This is the other, better surprising part about parenting: I love them SO CRAZY MUCH. I remember holding them in my arms as infants and almost being afraid of how much I loved them. I had never felt something so fierce before. I would do anything for them. This former-music-scene-kid and former-outdoors-enthusiast is now a dance mom and a member of the PTA. That blows my mind – but I do it, and gladly, because I am all about my children.
This will be the thing I’m all about forever – right?
I would guess so. I would hope so! Why would I ever be all about anything else?
But life has shown me already that different stages bring surprising changes. Before I know it (or so I’m told) the day will come when the kids graduate high school and move out of the house. I dread that, but I also hope for it – I want them to grow into their own, good lives just like I did. So while my love for them will never diminish, I know there will come a time when my day-to-day life no longer revolves around them.
I thought I would be all about music forever… but I wasn’t.
I thought I’d be all about the outdoors forever… but I wasn’t.
And while I’ll never stop loving my kids… my life won’t revolve around them forever, either.
So: what am I all about, really?
If I look back on my life, carefully, I can see a pattern. At times, it’s been like a background soundtrack: there, but in a subtle, supportive role. At other times, it’s been the commanding theme, even causing me to sacrifice my love for music or the outdoors or even the desire to put my kids first. It’s been growing in me, filling more and more of my heart, taking over more and more of my life. And I hope with all my being, that this is the thing that I will be all about as long as I’m given life to live.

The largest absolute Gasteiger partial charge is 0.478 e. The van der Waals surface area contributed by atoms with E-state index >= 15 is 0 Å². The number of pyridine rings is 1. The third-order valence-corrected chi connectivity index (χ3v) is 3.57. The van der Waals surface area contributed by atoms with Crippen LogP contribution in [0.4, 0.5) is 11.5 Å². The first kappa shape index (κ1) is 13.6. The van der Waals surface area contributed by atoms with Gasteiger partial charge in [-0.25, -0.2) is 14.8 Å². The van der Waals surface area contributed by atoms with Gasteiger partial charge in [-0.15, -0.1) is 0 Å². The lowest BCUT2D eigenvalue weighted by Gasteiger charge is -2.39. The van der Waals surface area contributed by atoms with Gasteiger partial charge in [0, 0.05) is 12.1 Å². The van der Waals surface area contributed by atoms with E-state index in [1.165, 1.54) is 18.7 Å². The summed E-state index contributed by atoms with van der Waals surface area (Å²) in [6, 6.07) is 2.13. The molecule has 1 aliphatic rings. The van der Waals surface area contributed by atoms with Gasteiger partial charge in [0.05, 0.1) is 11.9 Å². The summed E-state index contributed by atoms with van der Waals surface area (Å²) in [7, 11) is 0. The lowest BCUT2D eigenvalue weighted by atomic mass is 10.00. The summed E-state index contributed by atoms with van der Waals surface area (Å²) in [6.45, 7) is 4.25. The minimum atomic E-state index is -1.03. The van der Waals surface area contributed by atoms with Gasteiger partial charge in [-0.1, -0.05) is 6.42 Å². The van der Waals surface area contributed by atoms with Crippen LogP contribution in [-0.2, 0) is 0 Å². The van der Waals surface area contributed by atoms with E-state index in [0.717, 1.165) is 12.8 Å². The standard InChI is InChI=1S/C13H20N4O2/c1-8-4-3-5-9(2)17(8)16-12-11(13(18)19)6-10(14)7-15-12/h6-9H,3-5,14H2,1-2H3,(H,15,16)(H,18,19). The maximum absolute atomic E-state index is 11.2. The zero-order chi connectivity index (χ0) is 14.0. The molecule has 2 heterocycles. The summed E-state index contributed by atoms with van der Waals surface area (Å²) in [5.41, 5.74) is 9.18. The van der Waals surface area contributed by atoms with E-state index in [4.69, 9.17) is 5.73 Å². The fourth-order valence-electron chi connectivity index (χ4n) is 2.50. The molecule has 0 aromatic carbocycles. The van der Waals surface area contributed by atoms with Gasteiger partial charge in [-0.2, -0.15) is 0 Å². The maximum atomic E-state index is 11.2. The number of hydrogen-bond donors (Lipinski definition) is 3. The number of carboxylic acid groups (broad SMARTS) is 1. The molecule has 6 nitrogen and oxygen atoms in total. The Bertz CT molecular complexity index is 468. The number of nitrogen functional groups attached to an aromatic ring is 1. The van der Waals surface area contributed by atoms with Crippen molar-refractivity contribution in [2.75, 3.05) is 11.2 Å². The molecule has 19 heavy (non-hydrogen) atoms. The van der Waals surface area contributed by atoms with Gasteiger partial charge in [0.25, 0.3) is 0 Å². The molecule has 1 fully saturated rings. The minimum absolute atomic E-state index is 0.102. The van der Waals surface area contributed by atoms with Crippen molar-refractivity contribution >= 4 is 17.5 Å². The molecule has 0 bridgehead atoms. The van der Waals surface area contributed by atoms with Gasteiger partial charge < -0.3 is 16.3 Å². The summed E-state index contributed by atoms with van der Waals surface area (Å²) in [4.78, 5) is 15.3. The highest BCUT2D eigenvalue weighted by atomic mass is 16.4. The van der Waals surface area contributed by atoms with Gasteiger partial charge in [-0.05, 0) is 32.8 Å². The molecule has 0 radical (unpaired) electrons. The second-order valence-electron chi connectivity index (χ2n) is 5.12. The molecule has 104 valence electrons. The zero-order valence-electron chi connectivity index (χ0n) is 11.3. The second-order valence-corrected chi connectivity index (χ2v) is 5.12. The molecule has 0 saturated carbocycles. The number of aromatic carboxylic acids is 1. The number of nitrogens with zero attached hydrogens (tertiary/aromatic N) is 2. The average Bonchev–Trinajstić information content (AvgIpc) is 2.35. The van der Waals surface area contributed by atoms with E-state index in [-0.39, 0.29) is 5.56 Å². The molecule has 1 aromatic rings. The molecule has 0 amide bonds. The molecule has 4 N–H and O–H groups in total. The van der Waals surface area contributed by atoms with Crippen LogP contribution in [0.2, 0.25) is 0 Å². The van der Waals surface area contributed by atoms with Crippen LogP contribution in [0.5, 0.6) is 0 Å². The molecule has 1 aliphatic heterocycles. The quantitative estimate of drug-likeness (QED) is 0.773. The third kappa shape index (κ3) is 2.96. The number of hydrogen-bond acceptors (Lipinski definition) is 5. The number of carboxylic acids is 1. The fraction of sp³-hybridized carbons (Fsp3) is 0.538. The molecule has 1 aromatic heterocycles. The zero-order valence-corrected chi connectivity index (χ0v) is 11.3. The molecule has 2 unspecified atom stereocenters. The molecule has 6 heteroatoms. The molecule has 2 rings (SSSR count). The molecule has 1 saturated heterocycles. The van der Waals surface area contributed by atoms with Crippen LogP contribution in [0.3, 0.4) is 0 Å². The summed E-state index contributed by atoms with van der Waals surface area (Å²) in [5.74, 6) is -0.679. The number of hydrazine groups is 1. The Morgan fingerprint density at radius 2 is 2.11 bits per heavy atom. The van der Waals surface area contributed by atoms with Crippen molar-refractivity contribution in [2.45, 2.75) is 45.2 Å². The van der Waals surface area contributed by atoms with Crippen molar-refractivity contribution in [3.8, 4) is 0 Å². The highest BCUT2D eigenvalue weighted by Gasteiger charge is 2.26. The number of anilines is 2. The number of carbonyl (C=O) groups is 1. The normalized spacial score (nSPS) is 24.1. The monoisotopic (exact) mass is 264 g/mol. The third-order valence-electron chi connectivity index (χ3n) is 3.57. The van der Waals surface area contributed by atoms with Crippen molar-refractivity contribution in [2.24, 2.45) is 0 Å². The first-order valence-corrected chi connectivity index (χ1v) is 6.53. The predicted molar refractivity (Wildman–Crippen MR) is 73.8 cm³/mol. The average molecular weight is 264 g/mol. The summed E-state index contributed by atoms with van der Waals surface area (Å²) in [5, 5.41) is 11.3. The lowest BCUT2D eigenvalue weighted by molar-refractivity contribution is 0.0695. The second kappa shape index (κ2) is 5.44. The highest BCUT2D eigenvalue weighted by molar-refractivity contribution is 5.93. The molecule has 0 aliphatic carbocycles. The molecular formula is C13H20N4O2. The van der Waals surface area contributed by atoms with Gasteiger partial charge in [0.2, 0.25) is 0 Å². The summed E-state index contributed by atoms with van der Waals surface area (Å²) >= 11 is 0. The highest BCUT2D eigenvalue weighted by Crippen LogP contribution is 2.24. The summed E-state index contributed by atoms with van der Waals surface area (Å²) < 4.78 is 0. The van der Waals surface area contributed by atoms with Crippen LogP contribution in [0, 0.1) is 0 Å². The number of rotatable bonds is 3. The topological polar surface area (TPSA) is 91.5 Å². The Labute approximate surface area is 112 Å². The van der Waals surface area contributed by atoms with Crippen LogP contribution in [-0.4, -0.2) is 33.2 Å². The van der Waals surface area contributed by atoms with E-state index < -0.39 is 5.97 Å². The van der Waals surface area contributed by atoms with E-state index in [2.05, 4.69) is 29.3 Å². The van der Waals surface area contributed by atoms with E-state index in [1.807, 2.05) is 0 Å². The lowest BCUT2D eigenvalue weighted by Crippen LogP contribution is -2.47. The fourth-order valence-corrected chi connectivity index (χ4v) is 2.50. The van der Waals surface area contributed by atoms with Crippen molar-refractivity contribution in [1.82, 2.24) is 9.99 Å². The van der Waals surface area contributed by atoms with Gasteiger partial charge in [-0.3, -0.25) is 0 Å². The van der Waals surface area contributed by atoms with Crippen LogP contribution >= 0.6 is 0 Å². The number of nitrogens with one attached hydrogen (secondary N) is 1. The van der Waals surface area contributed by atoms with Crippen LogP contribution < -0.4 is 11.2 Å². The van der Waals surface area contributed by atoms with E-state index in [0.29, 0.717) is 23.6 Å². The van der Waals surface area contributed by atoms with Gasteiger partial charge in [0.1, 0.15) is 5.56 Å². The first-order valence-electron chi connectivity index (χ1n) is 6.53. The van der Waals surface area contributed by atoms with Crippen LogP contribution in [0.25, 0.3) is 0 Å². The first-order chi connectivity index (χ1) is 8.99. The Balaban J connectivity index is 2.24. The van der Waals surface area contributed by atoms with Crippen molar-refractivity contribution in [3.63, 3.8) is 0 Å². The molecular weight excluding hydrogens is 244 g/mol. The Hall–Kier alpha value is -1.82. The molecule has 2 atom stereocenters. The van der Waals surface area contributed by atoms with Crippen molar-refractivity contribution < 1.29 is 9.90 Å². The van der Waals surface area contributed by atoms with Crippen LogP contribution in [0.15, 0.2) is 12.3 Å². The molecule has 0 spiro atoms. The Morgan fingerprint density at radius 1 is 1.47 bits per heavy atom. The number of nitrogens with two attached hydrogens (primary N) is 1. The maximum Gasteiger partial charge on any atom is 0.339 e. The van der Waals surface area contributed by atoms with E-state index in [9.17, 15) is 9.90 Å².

See, the thing I’m really all about is God. That’s what we were all designed to be all about.
Moses knew this. In part, it’s what the Ten Commandments are telling us. That list of rules is a way to make God the priority in our lives. But after Moses passes on the Ten Commandments to Israel, he paints the big picture for them, the purpose for our living and being:
“Hear, O Israel: The Lord is our God, the Lord alone. You shall love the Lord your God with all your heart, and with all your soul, and with all your might” (Deut 6:4-5).
You can read closely into these three parts – heart and soul and might – and draw some interesting conclusions about what it means to love God in each way. But the main point, the undeniable truth of this passage, is this: we’re to love God with everything we’ve got, with our whole selves.
God is what we’re to be all about.
Partly, this is because God is worthy of our full attention. God is the one who created us, saved us, and continues to work in us. We would not exist without God. We wouldn’t have a hope for good things to come without God. If there’s anything we should be all about, it’s clearly our Creator and Redeemer.
But this is more than just obligation. Being all about God makes sense. I think of all the things I’ve been “all about” in just 40 years: music and the outdoors and my kids, and a dozen other lesser obsessions that dominated my life for a time. None of them has lasted, not even the ones that seemed like they’d be a permanent part of me. And that’s because none of them are eternal. Only God is.
We should be all about God, because only God is worthy of our whole-being focus.
We should be all about God, because only God will last forever.
That’s what I’m all about.
I hope it’s what you’re all about, too.
Only God is God. So love the God who created you with every fiber of your being, with every second of your life, with every breath you’ve been given to take.